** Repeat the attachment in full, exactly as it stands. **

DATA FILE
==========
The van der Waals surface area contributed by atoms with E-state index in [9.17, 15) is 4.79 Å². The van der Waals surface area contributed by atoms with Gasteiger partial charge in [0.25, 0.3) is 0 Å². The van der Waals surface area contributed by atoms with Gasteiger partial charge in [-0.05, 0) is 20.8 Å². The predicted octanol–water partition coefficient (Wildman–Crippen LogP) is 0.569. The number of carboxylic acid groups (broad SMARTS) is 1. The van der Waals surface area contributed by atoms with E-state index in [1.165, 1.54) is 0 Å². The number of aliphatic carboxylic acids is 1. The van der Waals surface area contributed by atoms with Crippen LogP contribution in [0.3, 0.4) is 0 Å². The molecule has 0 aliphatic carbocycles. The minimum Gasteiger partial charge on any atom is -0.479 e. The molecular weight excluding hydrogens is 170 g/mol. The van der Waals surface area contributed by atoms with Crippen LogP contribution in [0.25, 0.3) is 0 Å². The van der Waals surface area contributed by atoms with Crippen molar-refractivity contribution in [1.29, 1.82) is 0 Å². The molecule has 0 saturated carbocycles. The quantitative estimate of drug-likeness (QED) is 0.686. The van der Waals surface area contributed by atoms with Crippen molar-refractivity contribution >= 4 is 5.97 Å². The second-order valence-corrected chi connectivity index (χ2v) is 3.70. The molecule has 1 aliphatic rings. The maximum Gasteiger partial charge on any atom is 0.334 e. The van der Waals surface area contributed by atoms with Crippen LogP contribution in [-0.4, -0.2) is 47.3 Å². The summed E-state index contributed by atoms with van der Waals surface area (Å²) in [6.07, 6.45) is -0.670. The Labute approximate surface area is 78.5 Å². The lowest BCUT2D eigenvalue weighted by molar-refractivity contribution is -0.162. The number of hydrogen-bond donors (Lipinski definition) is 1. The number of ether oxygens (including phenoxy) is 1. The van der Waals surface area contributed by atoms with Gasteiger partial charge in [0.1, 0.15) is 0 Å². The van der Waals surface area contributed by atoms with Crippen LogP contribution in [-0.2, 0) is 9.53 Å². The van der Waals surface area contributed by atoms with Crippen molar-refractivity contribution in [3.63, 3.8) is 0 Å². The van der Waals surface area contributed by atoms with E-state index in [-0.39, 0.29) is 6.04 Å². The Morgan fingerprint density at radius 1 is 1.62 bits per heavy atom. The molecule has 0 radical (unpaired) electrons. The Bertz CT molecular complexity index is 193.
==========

The van der Waals surface area contributed by atoms with E-state index in [9.17, 15) is 4.79 Å². The van der Waals surface area contributed by atoms with Gasteiger partial charge in [0.25, 0.3) is 0 Å². The van der Waals surface area contributed by atoms with Gasteiger partial charge in [-0.05, 0) is 20.8 Å². The predicted octanol–water partition coefficient (Wildman–Crippen LogP) is 0.569. The number of carboxylic acid groups (broad SMARTS) is 1. The van der Waals surface area contributed by atoms with E-state index in [1.165, 1.54) is 0 Å². The number of aliphatic carboxylic acids is 1. The van der Waals surface area contributed by atoms with Crippen LogP contribution in [0.3, 0.4) is 0 Å². The molecule has 0 aliphatic carbocycles. The minimum Gasteiger partial charge on any atom is -0.479 e. The molecular weight excluding hydrogens is 170 g/mol. The van der Waals surface area contributed by atoms with Crippen LogP contribution in [0.25, 0.3) is 0 Å². The van der Waals surface area contributed by atoms with Crippen molar-refractivity contribution in [1.29, 1.82) is 0 Å². The molecule has 0 saturated carbocycles. The quantitative estimate of drug-likeness (QED) is 0.686. The van der Waals surface area contributed by atoms with Crippen molar-refractivity contribution >= 4 is 5.97 Å². The second-order valence-corrected chi connectivity index (χ2v) is 3.70. The molecule has 1 aliphatic rings. The maximum Gasteiger partial charge on any atom is 0.334 e. The van der Waals surface area contributed by atoms with Crippen LogP contribution in [-0.4, -0.2) is 47.3 Å². The summed E-state index contributed by atoms with van der Waals surface area (Å²) in [6.07, 6.45) is -0.670. The Labute approximate surface area is 78.5 Å². The lowest BCUT2D eigenvalue weighted by molar-refractivity contribution is -0.162. The number of hydrogen-bond donors (Lipinski definition) is 1. The number of ether oxygens (including phenoxy) is 1. The van der Waals surface area contributed by atoms with Gasteiger partial charge in [0.1, 0.15) is 0 Å². The van der Waals surface area contributed by atoms with Crippen LogP contribution in [-0.2, 0) is 9.53 Å². The van der Waals surface area contributed by atoms with Crippen molar-refractivity contribution in [3.63, 3.8) is 0 Å². The van der Waals surface area contributed by atoms with E-state index in [-0.39, 0.29) is 6.04 Å². The Morgan fingerprint density at radius 1 is 1.62 bits per heavy atom. The molecule has 0 radical (unpaired) electrons. The Bertz CT molecular complexity index is 193.